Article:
Op-For stalwart George W. wrote in suggesting this for a post, a major story that’s been overshadowed by the Ebola fiasco– “Report: U.S. kept secret its chemical weapons finds in Iraq.” What say we? Does anyone have first knowledge or experience?
Falleth not upon the Soldier, or Marine, or Sailor, or Airman. But on the people who sent him to that beach without water. Here‘s an interesting article by Sebastian Junger who has spent much of his journalistic career embedded among Soldiers to tell their story. The Soldier. . .is a tool. When you hammer a nail as you build a bed frame, what take responsibility for it? The hammer? I would say no. It must be the person hammering the nail. To that effect, the Soldier is a tool, he should not bear the majority of the pain or blame […]
Not sure I understand this one, but then again I could be missing something. If there are no ground formations to be commanded and controlled, why a division HQ? Or is is just a convenient sourcing solution for an ad-hoc commend element? If the latter, is an infantry division HQ the right choice?
When I was studying in France back in 2009 one of the many unique opportunities I had was to attend the Collogue Guerre Irreguliere/Irregular Warfare Conference at Camp Coetquidan. And one of the things a British General said was that NATO knew Afghanistan would be a 20 year war. That it would take an entire generation to fight and rebuild that country. The reason I bring this up, one of our categories here on OPFOR is The Long War. I’ve had this sneaking suspicion that my generation’s war never ended. That this irregular enemy, the non-state actor, would continue to […]
Maddeningly impervious to airstrikes, at least this bit of it is. This is a pretty interesting article and I strongly recommend it. Here’s a telling passage, one that the article doesn’t expound upon but one that goes to the heart of of combating an insurgency, that is the answer to the question, “Who do you pay taxes to?” Western investigators have sought to trace bank account numbers in the Gulf and locate jihadi donors as far afield as Indonesia. In addition to nefarious ransom and extortion rings, Isis taps areas under its control for money, charging retail stores about $2 […]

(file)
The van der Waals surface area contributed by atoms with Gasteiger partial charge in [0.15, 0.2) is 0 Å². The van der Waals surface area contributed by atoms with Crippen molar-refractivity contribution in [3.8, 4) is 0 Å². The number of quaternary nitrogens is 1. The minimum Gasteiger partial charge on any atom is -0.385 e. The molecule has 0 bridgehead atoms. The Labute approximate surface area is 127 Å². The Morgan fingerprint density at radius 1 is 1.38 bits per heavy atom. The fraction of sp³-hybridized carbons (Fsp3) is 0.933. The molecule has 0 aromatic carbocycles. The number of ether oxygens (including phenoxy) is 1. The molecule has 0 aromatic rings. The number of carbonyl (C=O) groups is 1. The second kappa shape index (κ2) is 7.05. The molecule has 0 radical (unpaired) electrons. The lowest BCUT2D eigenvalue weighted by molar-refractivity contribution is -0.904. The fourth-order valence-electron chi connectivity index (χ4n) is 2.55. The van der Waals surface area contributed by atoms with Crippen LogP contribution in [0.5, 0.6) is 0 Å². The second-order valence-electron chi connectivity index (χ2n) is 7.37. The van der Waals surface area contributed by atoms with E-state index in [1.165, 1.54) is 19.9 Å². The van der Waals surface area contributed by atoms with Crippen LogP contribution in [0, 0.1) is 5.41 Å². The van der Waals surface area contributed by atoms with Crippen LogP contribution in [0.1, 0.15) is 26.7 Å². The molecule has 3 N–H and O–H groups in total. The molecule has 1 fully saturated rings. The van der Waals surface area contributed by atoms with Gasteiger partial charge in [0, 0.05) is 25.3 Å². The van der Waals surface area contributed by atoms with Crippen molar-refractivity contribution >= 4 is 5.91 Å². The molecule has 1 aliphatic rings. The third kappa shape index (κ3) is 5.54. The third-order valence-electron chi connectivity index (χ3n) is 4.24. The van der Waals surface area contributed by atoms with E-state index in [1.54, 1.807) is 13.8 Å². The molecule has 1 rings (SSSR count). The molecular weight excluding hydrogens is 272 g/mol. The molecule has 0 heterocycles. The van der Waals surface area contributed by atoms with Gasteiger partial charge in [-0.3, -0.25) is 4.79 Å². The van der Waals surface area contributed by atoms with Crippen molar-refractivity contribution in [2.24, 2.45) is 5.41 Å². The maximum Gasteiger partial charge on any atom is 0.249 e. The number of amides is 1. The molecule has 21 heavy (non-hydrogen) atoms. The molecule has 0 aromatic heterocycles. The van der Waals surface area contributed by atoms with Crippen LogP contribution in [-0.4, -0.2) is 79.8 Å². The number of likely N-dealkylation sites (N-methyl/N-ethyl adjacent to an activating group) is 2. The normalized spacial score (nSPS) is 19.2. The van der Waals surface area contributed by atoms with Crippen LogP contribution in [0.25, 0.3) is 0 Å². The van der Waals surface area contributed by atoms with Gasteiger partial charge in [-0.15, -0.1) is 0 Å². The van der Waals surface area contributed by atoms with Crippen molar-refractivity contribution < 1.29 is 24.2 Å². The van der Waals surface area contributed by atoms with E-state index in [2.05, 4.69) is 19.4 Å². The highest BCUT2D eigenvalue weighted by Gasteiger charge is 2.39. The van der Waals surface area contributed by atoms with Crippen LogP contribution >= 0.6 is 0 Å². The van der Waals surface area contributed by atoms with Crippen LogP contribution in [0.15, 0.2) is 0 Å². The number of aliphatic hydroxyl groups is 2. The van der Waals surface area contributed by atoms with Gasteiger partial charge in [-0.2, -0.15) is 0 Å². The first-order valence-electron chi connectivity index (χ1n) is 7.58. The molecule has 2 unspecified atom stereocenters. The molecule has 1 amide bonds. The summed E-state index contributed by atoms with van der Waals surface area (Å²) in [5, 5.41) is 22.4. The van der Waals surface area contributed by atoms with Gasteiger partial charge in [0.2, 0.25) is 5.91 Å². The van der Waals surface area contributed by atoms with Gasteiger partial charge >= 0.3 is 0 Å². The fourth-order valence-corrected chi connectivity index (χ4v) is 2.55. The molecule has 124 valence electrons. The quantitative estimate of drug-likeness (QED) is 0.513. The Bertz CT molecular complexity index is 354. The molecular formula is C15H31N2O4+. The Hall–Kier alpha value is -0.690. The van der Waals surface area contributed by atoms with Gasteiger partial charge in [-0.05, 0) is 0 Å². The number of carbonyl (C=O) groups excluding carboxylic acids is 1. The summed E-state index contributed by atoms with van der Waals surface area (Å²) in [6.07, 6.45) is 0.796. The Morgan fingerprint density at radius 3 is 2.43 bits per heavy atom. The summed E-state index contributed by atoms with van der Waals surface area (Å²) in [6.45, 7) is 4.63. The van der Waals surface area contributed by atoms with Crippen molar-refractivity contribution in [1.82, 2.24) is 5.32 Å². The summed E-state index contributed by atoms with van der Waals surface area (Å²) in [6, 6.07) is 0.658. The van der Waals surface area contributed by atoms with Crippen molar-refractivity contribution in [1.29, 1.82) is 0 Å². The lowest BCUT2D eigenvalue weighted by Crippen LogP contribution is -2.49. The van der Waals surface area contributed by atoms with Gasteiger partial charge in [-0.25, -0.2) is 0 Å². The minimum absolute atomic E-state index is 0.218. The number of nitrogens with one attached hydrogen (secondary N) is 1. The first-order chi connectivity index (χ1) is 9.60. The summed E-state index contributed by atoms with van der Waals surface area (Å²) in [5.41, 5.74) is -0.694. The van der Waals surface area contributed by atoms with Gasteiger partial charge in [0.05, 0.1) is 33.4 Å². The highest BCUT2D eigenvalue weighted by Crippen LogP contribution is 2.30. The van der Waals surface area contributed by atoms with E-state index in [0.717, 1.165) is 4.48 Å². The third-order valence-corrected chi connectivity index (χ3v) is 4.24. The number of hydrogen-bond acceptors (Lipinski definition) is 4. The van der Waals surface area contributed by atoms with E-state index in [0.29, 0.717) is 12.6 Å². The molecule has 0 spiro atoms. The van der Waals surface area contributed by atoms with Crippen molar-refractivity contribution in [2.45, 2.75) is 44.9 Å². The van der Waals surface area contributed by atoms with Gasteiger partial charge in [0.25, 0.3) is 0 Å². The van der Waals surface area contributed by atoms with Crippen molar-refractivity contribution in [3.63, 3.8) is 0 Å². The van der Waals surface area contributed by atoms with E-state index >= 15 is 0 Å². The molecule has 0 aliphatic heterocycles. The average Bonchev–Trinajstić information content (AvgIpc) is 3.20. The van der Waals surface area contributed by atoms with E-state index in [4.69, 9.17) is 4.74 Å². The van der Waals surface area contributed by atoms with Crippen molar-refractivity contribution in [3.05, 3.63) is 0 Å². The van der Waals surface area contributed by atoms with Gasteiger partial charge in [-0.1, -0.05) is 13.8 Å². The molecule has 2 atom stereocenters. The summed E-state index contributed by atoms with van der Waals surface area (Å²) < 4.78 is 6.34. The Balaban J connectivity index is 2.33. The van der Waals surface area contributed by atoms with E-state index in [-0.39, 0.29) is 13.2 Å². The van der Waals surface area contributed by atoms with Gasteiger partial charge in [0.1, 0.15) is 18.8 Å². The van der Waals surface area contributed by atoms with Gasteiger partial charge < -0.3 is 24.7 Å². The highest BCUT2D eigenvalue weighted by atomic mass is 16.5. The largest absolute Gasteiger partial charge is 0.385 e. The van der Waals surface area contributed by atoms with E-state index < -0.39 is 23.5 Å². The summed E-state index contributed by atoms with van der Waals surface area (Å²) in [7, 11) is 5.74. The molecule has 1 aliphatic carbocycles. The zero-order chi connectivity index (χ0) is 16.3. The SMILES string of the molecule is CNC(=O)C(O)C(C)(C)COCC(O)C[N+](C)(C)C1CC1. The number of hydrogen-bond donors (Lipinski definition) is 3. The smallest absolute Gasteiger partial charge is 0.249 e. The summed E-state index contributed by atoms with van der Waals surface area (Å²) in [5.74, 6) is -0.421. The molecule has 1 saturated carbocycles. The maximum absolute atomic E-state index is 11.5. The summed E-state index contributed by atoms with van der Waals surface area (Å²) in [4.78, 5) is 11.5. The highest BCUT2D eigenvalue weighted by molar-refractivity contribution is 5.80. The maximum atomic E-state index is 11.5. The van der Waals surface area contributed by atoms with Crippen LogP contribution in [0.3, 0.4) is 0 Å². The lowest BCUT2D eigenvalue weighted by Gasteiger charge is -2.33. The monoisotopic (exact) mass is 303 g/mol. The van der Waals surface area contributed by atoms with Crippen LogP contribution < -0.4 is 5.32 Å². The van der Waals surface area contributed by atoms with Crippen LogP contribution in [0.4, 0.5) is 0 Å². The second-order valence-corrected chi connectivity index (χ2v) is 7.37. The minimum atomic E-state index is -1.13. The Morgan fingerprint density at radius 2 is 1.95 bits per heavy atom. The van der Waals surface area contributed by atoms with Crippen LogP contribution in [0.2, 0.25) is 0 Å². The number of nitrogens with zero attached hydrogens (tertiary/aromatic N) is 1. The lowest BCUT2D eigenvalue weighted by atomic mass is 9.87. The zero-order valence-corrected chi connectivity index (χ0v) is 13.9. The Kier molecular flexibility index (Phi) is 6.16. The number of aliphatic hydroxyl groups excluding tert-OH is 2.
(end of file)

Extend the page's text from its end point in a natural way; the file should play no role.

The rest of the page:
General Mattis and Ambassador Crocker weigh in on the emerging strategy to manage confront ISIS ISIL IS. There’s more to it than just that, so I enjoin you to read the whole thing. I had not yet heard Gen Mattis on the subject; as usual he’s very much worth listening to. As ETP0802 pointed out in a different forum, he has some experience in these matters.
As the junior member of the group I haven’t really reflected on this today. 11 September 2001, I was in the seventh grade. 12 years old, mom almost kept us home, but the college decided they were going to push and she dropped us off at school. I honestly don’t know if she got much work done that day. As much as my teachers may have wanted it to remain normal, they exacerbated the issue by not playing the news for us that day. We’d all watched the beginning with the towers smoking, I didn’t see either collapse until that […]
Says retired Marine General John Allen: Make no mistake, the abomination of IS is a clear and present danger to the U.S. The only question really is whether the U.S. and its allies and partners will act decisively now while they can still shape events to destroy IS, an act that seems increasingly self-obvious. Oh, I concur, Marine. But your “only question” brings up other questions: Is the President of the United States temperamentally suited for, and capable of, forming a course of decisive action and leading us to its successful execution and conclusion? Do our allies and potential coalition partners […]
Well worth a look: Abu Bakr al-Baghdadi is not a formally trained military commander. However, he is not illiterate or a common thug such as Abu Musab al-Zarqawi who led al Qaeda in Iraq until his death in 2006. Al-Baghdadi holds a doctorate in theology from a theological seminary and appears to be a keen student of American tactics as they were passed on to the Iraqi Army, as well as the military practices of his Syrian Baathist opponents. Whether he is a military prodigy or merely a very talented student and practitioner of military art is irrelevant. To date, […]
Interesting: ABOARD MILITARY AIRCRAFT, OVER THE BERING SEA — The military has sent 130 advisers to northern Iraq to plan for the evacuation of refugees under siege by Islamic militants, according to a senior Defense Department official. The Marines and special operations forces have been sent to the city of Irbil in Kurdish-controlled northern Iraq to assess the humanitarian crisis in the Sinjar mountains and ways to end it, said the official who spoke on condition of anonymity because officials were not authorized to speak publicly about the mission. Too little, too late? What say you?